“The October wind came down from the stars. With the hiss of an artist’s airbrush, it seemed to blow the pale moonlight like a mist of paint across the slate roofs of the church and abbey, across the higher windows, and down the limestone walls. Where patches of lawn were bleached by recent cold, the dead grass resembled ice in the lunar chill.”
Or if you prefer,
“The October wind came down from the stars.
With the hiss of an artist’s airbrush,
it seemed to blow the pale moonlight
like a mist of paint
across the slate roofs of the church and abbey,
across the higher windows,
and down the limestone walls.
Where patches of lawn were bleached by recent cold,
the dead grass resembled ice in the lunar chill.”
The words, filled with beautiful, almost ethereal, poetic imagery, are the first paragraph of Frankenstein: Lost Souls, the fourth book in novelist Dean Koontz’s reboot, if you’ll pardon the use of the vernacular, of the Mary Shelley classic, Frankenstein: The Modern Prometheus. I have to confess my addiction to the series from the very beginning, Frankenstein: Prodigal Son, and through each of the successive entries into Koontz’s unique, clever retelling of Shelley’s story. Koontz breathes new life into a great tale already well told, and makes it even better.
This one, however, grabbed my attention as no other in the series, leading me to believe Koontz is just hitting his stride with the story.
Lest you be confused, the second setting of the paragraph – the poem like one, is of my own creation and structure, and not that of Mr. Koontz. But it was the sheer poetic beauty of Mr. Koontz’s prose that drew me into the story.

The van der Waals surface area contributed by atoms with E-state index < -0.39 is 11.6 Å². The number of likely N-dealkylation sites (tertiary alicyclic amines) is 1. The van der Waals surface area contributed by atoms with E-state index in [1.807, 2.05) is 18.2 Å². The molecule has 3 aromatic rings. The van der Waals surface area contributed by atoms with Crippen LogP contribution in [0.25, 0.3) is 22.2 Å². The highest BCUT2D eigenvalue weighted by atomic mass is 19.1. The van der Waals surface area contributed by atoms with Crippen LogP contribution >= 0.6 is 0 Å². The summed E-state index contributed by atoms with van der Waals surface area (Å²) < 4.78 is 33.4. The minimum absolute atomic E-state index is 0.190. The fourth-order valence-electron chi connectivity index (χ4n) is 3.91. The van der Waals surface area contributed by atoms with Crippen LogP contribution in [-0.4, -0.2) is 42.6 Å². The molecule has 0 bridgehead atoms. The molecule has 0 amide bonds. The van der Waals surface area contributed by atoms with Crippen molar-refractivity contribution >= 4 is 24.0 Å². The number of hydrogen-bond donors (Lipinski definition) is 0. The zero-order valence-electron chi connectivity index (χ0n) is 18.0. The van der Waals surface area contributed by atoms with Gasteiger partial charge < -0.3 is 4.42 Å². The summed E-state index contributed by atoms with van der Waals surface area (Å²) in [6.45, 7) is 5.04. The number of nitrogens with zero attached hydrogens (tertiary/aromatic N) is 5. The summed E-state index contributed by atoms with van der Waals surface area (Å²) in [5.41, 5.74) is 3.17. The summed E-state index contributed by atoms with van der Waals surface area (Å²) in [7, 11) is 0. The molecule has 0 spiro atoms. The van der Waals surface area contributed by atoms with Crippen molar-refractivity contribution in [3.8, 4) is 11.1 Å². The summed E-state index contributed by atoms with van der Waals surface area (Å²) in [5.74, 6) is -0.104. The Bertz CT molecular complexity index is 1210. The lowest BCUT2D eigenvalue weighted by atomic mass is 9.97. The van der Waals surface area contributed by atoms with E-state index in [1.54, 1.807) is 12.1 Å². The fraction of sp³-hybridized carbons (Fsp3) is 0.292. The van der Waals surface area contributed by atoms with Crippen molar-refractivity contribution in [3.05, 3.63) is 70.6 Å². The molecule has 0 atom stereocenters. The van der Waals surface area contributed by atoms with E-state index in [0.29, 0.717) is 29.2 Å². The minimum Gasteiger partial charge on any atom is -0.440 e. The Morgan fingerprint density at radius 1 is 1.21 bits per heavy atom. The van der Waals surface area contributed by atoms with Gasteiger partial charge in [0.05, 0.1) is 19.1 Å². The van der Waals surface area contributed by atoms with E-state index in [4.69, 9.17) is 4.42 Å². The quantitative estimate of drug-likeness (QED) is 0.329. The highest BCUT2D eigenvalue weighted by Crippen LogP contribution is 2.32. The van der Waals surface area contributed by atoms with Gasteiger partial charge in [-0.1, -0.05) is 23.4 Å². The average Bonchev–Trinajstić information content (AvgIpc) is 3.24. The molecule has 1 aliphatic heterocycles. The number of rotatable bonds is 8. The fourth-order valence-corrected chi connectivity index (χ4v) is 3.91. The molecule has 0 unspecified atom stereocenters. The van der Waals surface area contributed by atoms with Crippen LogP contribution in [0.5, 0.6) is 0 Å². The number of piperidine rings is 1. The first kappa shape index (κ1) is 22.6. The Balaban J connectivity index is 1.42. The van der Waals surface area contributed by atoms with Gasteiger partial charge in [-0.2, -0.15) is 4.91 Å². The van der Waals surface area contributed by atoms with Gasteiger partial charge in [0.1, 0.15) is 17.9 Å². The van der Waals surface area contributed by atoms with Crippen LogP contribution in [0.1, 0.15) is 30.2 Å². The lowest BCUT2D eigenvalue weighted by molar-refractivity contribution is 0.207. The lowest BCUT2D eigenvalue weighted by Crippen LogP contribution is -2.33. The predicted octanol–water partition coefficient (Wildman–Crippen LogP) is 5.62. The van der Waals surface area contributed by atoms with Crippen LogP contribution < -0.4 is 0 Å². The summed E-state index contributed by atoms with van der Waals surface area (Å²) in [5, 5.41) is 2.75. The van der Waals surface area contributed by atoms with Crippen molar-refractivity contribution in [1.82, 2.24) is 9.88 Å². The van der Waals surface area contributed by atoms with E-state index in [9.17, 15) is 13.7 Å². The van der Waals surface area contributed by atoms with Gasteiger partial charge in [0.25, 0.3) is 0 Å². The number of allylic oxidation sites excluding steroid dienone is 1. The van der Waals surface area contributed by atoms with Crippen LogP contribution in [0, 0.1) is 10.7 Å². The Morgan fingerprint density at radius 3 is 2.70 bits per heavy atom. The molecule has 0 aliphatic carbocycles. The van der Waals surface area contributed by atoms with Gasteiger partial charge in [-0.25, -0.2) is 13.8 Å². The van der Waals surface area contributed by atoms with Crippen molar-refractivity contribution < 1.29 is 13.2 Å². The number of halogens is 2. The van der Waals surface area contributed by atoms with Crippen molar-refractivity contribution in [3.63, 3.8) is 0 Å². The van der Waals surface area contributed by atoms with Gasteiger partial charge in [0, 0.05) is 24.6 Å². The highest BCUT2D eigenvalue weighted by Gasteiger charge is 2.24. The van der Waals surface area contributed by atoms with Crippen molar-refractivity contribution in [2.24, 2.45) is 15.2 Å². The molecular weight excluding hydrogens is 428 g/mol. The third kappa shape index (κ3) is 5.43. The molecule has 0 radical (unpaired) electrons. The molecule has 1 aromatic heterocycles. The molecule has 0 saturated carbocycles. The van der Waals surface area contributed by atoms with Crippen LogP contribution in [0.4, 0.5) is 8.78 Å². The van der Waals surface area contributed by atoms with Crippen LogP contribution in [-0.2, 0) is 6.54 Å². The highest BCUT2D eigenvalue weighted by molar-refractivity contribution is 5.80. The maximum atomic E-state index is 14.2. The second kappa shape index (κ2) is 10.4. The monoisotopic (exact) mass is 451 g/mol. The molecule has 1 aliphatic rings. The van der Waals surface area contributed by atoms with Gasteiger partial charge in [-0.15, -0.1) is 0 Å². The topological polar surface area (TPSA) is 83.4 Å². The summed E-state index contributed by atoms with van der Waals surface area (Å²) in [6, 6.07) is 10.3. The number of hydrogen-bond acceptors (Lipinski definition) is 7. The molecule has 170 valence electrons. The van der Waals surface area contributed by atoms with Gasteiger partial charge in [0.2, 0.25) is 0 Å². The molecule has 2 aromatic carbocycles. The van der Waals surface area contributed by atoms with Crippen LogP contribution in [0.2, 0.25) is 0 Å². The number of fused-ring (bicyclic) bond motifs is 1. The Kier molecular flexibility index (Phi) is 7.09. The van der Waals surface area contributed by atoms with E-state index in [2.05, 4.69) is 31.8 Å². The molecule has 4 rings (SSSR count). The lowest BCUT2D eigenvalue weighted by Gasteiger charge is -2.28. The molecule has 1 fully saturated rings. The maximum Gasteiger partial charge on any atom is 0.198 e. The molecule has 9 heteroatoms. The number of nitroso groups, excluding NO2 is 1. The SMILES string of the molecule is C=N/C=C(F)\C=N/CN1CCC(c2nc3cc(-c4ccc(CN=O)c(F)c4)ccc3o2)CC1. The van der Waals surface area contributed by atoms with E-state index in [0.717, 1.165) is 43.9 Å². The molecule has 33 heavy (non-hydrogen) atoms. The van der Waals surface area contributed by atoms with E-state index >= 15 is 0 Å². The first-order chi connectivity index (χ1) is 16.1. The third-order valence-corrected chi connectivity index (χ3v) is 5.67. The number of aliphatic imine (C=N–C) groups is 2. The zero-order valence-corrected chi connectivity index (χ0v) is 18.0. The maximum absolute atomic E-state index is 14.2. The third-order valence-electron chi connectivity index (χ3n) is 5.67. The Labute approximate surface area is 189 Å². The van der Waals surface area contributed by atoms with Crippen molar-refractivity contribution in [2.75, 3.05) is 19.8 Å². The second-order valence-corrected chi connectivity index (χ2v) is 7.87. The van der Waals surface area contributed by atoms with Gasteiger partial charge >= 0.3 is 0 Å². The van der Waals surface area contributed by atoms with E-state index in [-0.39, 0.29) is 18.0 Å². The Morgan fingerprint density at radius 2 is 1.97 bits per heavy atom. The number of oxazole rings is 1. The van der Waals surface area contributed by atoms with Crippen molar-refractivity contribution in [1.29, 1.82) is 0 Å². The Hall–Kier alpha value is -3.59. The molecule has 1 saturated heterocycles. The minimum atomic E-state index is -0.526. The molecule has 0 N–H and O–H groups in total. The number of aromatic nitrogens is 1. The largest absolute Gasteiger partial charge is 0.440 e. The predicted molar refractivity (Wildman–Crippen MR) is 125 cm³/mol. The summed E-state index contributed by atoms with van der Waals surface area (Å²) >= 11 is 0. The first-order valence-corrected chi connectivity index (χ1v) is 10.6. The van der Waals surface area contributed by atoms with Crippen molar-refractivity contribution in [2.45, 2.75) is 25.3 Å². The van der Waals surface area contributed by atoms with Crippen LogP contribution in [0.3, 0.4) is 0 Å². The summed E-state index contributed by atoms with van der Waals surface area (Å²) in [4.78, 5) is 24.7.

All the usual suspects are back. Carson and Michael, now retired from NOPD, married, living in California as private eyes, and proud parents of Scout, their precocious (gifted, if you ask Michael) seven month daughter, Erika 5, Jocko, and Deucalion. Gone are the replicants shut down with the death of Victor (Frankenstein) Helion in Frankenstein: Dead and Alive.
Erika 5 now lives in Montana with Jocko. She is returning from a trip into town when she sees something that simply isn’t possible. Victor is alive!
This is a new Victor, with a new agenda and new kinds of replicants. Only the evil of his former self remains, and even that has changed and become more diabolical.
Yes, I know – cliché. But that’s me, not the author. At least I didn’t say he brought with him a new brand of unspeakable horror.
Lost Souls, which, by the way, is not the last of the series – Mr. Koontz promises at least one more sequel coming to a bookstore near you later this spring, 2011, is certainly the best so far. As I said. This reads like the work of a writer who has found his niche and perfected his craft.
Frankenstein: Lost Souls, by Dean Koontz, © 2010 is available in the greater Tampa-St. Pete area at Barnes and Noble, Borders, and Books-A-Million, online at the author’s website, Amazon.com, Borders.com and BN.com, and in all the major e-pub editions. I read mine on my Sony PS-300.
I give Frankenstein: Lost Souls the rare 5 out of 5 stars. If you liked the first three, you’re gonna love this one.